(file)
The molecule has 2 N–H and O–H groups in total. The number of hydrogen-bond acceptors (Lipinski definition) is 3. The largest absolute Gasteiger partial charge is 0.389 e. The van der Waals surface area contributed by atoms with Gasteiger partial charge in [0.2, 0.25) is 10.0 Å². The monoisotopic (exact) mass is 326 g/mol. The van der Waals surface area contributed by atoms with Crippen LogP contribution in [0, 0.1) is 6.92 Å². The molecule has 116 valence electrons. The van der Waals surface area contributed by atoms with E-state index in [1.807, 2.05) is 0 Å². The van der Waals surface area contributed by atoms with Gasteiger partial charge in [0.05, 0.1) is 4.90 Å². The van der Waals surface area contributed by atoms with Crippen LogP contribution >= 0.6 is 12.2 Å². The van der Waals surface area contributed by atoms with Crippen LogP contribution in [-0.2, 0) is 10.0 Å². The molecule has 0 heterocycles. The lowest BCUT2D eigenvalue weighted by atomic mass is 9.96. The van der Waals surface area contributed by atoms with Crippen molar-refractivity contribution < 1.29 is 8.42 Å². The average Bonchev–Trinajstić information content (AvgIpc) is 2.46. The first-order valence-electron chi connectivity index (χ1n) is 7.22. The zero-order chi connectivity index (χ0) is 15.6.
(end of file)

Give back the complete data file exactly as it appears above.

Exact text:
The molecule has 2 N–H and O–H groups in total. The number of hydrogen-bond acceptors (Lipinski definition) is 3. The largest absolute Gasteiger partial charge is 0.389 e. The van der Waals surface area contributed by atoms with Gasteiger partial charge in [0.2, 0.25) is 10.0 Å². The monoisotopic (exact) mass is 326 g/mol. The van der Waals surface area contributed by atoms with Crippen LogP contribution in [0, 0.1) is 6.92 Å². The molecule has 116 valence electrons. The van der Waals surface area contributed by atoms with E-state index in [1.807, 2.05) is 0 Å². The van der Waals surface area contributed by atoms with Gasteiger partial charge in [0.05, 0.1) is 4.90 Å². The van der Waals surface area contributed by atoms with Crippen LogP contribution >= 0.6 is 12.2 Å². The van der Waals surface area contributed by atoms with Crippen LogP contribution in [-0.2, 0) is 10.0 Å². The molecule has 0 heterocycles. The lowest BCUT2D eigenvalue weighted by atomic mass is 9.96. The van der Waals surface area contributed by atoms with Crippen molar-refractivity contribution < 1.29 is 8.42 Å². The average Bonchev–Trinajstić information content (AvgIpc) is 2.46. The first-order valence-electron chi connectivity index (χ1n) is 7.22. The zero-order chi connectivity index (χ0) is 15.6.